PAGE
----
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Did you recently inherit an IRA from a loved one? An IRA is an effective savings tool because it offers tax-deferred growth, which means earnings inside the account aren’t taxed until a distribution is made. In a Roth IRA, earnings may never be taxed.
That tax deferral can help an IRA owner accumulate assets more quickly than in a taxable account. As a beneficiary on the IRA, however, you may have important tax considerations to think about before you file your beneficiary claim.
Many beneficiaries take their benefit as a lump sum. It’s understandable why that’s a tempting option. Before you take your benefit as a check, though, you may want to think about all your options. Below are a few IRA beneficiary options. Consult with your financial professional to see which one best aligns with your needs and goals.
Roll it into your own IRA.
This option is available only for spousal beneficiaries. If you’re the beneficiary on your spouse’s IRA, you have the option to roll the death benefit into your own IRA. You avoid taxes on the distribution, and the inherited amount becomes a part of your IRA as if it were your own contribution.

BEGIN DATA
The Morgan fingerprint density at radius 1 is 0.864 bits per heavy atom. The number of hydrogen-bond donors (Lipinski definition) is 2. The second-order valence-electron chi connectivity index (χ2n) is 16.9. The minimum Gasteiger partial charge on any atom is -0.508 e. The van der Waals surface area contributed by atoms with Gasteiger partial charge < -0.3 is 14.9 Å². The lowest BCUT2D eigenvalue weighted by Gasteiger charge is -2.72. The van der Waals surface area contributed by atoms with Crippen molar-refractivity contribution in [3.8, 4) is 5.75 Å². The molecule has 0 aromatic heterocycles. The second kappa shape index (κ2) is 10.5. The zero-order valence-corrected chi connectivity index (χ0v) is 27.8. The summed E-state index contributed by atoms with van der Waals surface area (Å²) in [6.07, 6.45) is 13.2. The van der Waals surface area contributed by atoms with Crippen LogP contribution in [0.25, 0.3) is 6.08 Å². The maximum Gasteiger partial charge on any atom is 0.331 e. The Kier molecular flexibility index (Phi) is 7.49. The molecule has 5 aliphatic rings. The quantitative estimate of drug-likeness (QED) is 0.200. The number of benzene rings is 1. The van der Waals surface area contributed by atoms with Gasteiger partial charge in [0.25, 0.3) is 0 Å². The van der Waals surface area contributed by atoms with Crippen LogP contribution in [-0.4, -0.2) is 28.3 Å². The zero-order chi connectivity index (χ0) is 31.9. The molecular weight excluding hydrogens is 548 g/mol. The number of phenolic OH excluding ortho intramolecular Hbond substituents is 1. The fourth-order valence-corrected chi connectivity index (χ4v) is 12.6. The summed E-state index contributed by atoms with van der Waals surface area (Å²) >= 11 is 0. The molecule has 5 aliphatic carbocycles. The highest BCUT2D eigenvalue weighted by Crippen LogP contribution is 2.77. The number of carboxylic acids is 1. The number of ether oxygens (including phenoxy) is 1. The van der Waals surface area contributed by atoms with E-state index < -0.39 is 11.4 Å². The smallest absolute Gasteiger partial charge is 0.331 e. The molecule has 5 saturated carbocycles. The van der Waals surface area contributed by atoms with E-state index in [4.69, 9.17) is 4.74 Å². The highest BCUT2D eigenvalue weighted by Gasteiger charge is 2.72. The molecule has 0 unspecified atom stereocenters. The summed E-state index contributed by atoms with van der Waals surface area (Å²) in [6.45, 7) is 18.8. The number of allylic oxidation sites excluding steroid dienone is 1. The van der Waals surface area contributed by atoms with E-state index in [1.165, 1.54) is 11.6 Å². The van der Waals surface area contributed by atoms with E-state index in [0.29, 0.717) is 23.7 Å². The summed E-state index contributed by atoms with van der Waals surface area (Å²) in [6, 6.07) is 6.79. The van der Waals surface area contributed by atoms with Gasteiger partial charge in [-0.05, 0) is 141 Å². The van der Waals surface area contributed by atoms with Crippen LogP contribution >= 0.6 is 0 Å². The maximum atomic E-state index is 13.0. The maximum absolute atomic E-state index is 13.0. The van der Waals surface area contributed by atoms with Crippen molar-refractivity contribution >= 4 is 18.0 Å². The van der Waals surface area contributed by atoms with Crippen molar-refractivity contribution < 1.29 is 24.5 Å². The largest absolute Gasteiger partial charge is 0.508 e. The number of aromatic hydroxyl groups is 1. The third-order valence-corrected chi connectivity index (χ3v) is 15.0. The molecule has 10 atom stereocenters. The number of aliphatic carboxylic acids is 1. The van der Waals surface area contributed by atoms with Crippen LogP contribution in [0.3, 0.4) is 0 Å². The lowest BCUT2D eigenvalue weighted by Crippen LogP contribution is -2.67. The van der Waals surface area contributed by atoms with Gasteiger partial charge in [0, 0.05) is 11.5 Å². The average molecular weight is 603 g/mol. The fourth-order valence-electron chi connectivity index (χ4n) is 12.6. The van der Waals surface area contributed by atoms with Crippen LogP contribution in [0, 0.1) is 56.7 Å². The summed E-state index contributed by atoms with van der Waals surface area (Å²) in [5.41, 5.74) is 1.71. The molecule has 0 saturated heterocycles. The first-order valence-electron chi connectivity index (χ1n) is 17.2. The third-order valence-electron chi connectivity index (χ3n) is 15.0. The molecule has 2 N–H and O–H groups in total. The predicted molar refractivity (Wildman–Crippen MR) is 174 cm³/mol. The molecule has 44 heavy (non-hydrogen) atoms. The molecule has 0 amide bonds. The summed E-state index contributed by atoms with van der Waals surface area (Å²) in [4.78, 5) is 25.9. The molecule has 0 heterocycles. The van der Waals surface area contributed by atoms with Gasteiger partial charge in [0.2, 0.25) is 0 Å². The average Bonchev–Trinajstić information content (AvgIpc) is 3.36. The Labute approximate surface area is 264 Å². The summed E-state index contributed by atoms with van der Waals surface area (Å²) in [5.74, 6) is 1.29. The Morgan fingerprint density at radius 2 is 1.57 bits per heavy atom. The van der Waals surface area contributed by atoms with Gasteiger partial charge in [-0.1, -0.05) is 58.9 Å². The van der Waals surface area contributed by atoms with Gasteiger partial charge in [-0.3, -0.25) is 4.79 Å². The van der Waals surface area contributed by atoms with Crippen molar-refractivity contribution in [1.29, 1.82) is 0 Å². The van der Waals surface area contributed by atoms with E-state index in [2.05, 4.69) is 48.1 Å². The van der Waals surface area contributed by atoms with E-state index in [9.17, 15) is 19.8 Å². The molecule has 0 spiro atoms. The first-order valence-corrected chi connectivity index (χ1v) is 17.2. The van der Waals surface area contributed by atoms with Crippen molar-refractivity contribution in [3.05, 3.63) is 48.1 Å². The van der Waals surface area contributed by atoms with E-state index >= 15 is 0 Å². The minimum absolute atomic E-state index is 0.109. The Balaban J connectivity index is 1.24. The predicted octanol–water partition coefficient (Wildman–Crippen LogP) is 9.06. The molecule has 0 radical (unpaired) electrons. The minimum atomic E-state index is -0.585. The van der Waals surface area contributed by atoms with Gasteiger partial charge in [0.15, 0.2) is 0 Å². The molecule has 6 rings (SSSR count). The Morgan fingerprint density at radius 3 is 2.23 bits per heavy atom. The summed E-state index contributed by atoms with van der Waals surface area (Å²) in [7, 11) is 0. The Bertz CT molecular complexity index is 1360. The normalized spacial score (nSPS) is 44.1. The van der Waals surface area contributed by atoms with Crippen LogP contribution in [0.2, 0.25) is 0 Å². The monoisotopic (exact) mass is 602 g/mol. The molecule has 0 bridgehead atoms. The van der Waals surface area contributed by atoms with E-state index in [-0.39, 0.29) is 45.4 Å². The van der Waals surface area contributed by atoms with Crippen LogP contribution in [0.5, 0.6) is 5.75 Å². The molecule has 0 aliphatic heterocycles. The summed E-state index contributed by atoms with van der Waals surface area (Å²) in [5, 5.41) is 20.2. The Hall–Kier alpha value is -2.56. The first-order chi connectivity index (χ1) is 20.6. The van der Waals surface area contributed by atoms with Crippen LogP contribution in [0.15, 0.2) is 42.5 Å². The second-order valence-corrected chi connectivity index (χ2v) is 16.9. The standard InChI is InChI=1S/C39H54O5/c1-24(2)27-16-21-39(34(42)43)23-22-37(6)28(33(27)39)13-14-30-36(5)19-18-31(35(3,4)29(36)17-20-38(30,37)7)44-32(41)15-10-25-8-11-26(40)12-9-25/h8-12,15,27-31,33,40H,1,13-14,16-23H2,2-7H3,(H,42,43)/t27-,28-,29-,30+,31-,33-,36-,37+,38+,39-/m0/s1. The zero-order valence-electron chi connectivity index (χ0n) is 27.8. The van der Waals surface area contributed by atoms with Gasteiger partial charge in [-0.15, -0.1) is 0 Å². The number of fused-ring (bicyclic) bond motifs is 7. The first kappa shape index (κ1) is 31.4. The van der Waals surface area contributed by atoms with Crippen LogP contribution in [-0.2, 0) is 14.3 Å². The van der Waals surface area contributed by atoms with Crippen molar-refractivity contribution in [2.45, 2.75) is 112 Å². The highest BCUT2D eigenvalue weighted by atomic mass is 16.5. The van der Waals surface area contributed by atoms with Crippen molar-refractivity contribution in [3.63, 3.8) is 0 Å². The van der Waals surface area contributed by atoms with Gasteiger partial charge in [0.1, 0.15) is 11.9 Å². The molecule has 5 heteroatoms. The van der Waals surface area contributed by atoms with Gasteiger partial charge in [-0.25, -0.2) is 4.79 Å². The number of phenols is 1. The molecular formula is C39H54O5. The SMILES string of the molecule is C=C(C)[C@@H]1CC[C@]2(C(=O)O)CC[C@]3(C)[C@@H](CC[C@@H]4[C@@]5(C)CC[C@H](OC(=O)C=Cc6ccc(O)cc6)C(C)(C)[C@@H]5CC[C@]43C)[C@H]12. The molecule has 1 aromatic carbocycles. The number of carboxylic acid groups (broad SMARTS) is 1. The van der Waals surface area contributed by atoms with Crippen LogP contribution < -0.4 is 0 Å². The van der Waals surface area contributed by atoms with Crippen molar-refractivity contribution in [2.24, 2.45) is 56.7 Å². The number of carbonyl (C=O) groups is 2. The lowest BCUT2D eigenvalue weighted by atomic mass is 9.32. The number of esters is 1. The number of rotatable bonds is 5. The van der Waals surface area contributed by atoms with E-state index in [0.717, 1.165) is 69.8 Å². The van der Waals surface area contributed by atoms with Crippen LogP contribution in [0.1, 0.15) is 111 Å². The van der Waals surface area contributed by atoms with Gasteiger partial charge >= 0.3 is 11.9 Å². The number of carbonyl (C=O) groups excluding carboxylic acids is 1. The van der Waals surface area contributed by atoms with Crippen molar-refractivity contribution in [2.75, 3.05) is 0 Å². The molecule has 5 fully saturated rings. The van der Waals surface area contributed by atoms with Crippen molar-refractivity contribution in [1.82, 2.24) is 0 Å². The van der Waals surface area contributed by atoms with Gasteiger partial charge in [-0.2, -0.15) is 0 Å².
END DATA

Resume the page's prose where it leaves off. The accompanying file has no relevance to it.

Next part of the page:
This is a popular and helpful option because it’s simple. You can keep all your assets in one account, which may make it easier to manage your income and your investment strategy. Plus, all the rules regarding distributions are based on your age rather than your spouse’s, so it may be easier to stay within guidelines for required minimum distributions.
Create an inherited IRA.
If you’re an IRA beneficiary but aren’t the spouse of the individual who passed away, you may be tempted to take the benefit as a lump-sum payout. However, doing so could create a sizable tax liability, especially if the account is a traditional IRA. Distributions from traditional IRAs are taxable as income. The payout could push you into a higher tax bracket.
An alternative is to create an inherited IRA. The account is titled in your name as beneficiary of the loved one who passed away. You get to keep the funds in the account but are required to take minimum distributions each year. This allows you to increase the assets on a tax-deferred basis while spreading out the tax liability over many years. If you don’t need the money right away, this could be a wise option.
Take the death benefit as a cash distribution.
Finally, you always have the option to take the benefit as a lump sum. Again, if the account is a traditional IRA, you’ll likely face income taxes on the distributed amount. Those taxes could be significant, so it’s important to consult with a financial professional.
If the account is a Roth IRA, the distribution is tax-free. However, you still may want to consult with a professional, so you can plan on how to use the windfall to best meet your financial goals.
Ready to develop a strategy for your inherited IRA? Let’s talk about it. Contact us today at Judy Financial Group. We can help you analyze your needs and implement a plan. Let’s connect soon and start the conversation.
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18279 - 2018/11/28